Five Questions with Beth Underhill

 

Five Questions with Beth Underhill

1) AST: Congratulations on winning Thursday’s Open Welcome presented by Horse Sport aboard your mount Viggo. How did you feel the class went for you?

BU: "I was particularly proud of Viggo last night… he injured himself two years ago and has just come off of an extended rest. He was turned out in the paddock for a year, with three potbelly pigs, a donkey and a goat! The rehabilitation seems to have done him very well because he’s feeling better and better. It was so exciting to win since it’s been such a long way back with Viggo.

2) AST: The Angelstone International in September will feature the $100,000 FEI World Cup Qualifer. What are your plans with Viggo as we head into September and for the rest of the year?

BU: "I plan to do the World Cup Qualifier and the Royal Winter Fair and then head south to Wellington, where I’ll spend the winter with my students and my own horses. Viggo just started competing in the Grand Prix classes this July, so the World Cup will be the biggest he’s jumped yet. I’ve gradually been building him up to a meter 60. Preparation for him is just continuing to build his fitness, and really that’s something that has to be done in the ring on the technical, big tracks in the most competitive classes. I feel like we’ve been gradually building on those skills all summer and that we’ll able to peak in September at the World Cup.

3) AST: This week your win was on the beautiful EEC Grass ring at Angelstone. Viggo seemed particularly comfortable there, do you feel like that gave you an edge in the Open Welcome?

BU: "I feel that it’s a great opportunity for us to jump our horses on grass footing. It’s something that we don’t get to do enough in our country. The turf offers a different flavor for the horses, for some it’s a spookier experience. For Viggo it gives him an extra presence and he jumps really well. The footing was just right and really nice. Dave Ballard did a great job designing the course; it was well designed for the field of riders competing. My students and myself love this show, we’ve been to every Angelstone show since it was founded. We keep coming back because we’ve been treated very well. I think Keean White and his team have put together really exciting classes for spectators as well as for developing horses. It doesn’t get much better than the jumping we’ve been able to experience here this summer.

4) AST: You’ve had such a long and successful career as a rider and a coach. What were some of your best, most memorable moments in your career?

BU: "My dream as a young rider, as I went through pony club and all the shows as a developing rider was always to be on the Canadian Equestrian Team. The most thrilling moment was when I put on my red jacket, on that Nations Cup Team in Washington. When we won that competition, it was the most defining, and inspiring moment for me. It was the moment my dream came to fruition. Of course representing Canada at the Pan American games was fantastic, not only for the horse I rode, but also as a representative of Canada internationally. The feeling was second to none. My other favorite moment, even though I didn’t win, was when Altair was second by two tenths of a second at Spruce Meadows. Even though we didn’t win, it felt like we did! It was such an inspiring competition. He gave me his all, and it will always stand out for me.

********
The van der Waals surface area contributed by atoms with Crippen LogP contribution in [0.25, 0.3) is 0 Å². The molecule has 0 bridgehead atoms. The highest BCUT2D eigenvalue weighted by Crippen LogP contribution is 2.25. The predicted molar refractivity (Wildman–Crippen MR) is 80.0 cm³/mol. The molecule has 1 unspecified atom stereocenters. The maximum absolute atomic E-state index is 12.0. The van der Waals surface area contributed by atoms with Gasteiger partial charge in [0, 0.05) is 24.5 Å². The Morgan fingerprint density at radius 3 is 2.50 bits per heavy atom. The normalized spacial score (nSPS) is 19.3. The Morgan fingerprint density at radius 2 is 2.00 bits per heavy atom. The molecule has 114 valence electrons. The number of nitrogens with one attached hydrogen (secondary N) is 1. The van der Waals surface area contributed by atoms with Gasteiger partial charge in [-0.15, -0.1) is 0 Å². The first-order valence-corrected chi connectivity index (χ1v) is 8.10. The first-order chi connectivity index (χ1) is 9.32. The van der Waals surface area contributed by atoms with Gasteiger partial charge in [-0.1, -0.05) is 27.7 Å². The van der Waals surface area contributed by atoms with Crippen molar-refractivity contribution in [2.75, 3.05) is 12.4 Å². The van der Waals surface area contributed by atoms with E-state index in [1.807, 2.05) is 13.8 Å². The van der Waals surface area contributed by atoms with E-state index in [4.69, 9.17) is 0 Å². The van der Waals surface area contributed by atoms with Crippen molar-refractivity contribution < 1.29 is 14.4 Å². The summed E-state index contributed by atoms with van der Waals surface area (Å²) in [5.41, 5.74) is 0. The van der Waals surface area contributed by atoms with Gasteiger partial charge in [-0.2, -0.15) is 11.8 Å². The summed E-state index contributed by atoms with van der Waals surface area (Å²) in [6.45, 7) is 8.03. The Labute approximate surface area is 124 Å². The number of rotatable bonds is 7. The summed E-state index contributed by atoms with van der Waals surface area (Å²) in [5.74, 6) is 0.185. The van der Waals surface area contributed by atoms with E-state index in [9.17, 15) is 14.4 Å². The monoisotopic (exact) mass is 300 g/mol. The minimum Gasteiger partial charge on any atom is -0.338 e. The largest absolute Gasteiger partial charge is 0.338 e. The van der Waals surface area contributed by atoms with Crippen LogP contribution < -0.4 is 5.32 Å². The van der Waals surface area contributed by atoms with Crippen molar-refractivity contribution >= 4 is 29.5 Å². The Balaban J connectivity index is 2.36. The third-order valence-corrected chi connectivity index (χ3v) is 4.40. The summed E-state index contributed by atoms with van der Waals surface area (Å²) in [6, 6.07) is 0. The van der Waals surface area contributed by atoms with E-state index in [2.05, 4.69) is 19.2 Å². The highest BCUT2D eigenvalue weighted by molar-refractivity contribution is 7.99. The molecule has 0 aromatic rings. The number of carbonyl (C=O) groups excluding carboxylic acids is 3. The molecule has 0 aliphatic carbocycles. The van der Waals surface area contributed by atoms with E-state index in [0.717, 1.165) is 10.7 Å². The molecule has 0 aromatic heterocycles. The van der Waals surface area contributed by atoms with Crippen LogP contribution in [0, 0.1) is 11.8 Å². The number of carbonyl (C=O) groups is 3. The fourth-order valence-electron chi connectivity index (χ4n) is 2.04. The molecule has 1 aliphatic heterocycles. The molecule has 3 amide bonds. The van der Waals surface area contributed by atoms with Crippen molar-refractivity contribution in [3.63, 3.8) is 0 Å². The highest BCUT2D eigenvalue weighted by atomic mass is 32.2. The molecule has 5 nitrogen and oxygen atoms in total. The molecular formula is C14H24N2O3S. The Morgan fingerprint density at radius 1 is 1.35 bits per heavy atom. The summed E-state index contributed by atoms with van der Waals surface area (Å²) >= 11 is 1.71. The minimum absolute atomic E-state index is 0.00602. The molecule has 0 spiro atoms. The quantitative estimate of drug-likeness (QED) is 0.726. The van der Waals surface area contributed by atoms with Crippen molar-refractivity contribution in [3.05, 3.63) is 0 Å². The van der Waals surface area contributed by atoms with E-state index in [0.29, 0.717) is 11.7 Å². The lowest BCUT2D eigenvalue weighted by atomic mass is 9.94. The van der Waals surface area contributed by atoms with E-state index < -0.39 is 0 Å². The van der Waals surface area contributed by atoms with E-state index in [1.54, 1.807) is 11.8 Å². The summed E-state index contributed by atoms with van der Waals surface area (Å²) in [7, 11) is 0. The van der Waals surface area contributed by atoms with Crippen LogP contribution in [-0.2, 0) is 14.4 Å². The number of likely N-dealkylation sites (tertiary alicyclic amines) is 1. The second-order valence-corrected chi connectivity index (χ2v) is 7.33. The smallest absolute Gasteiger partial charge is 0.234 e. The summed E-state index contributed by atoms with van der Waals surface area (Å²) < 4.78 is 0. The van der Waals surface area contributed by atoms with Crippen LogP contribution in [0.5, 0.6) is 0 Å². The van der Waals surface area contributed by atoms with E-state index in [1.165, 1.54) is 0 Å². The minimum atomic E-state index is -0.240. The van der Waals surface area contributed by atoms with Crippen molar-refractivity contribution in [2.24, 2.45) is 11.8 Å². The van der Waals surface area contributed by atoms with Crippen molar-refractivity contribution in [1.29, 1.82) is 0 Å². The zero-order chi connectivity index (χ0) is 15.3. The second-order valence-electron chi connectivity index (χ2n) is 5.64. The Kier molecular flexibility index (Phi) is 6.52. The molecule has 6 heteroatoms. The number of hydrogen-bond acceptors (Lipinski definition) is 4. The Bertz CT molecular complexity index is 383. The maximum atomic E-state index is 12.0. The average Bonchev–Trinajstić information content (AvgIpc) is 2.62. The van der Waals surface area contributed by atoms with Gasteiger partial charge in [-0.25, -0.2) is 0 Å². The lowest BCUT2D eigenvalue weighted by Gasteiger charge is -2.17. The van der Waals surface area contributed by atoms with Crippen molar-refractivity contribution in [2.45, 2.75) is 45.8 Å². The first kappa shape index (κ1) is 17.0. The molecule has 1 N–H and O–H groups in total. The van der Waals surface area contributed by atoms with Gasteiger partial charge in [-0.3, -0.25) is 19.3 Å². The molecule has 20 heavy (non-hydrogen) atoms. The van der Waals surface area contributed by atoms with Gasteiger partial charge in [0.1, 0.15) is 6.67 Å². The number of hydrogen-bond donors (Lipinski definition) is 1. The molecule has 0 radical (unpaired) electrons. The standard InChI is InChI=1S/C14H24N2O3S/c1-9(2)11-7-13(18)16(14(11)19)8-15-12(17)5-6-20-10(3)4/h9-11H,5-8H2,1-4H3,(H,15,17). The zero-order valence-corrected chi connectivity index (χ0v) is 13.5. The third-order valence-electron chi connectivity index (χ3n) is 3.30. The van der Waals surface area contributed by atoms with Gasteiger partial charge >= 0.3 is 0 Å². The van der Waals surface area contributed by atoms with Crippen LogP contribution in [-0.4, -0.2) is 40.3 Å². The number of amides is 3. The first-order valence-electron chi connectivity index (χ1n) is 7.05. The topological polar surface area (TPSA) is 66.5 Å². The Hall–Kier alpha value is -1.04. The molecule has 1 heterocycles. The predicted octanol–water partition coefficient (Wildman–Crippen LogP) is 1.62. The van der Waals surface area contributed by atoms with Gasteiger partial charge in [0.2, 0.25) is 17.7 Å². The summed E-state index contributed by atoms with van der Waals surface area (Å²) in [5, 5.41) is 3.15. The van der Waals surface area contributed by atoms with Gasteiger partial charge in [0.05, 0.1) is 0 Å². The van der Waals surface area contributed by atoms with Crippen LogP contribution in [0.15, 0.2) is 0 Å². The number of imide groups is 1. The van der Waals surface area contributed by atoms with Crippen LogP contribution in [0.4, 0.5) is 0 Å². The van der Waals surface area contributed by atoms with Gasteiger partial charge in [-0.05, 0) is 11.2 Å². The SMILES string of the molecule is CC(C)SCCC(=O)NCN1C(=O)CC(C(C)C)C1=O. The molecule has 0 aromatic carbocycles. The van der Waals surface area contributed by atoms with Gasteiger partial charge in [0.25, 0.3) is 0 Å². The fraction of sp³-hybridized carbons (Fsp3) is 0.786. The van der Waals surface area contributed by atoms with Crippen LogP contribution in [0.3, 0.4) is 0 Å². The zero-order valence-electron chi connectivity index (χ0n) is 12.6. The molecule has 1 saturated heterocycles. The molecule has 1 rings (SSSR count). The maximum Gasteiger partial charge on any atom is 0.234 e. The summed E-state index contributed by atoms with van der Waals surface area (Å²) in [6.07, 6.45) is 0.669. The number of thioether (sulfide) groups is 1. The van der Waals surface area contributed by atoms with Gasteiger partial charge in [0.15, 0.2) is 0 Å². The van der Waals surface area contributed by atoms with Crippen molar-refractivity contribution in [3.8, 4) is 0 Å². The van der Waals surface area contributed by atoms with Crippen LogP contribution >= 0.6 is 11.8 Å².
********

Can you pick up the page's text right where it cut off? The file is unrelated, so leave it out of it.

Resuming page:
5) AST: You’re an incredible mentor to students in the sport. You’ve successfully developed many young riders, and horses to the highest level. What advice can you give to riders wanting to reach the level you have achieved?

BU: "First of all, you have to be proficient in anything you do, you have to be prepared to work hard, regardless of who your trainer is. Obviously, at the top level of the sport, you’re getting the best education and purchasing the best horses possible for the job. As an individual and a young rider, you should always remain a student of the sport. I still consider myself a student of the sport. Watch the warm-up ring, study Ian Millar, walk any course you can! It’s too easy to create tunnel vision and have an insulated view of how things are supposed to be done. It’s so important to widen your view and experience other clinics, shows, and coaches. Always be striving to give yourself a broader and better education. I think remaining committed to learning will create riders that we want to see at the highest level.

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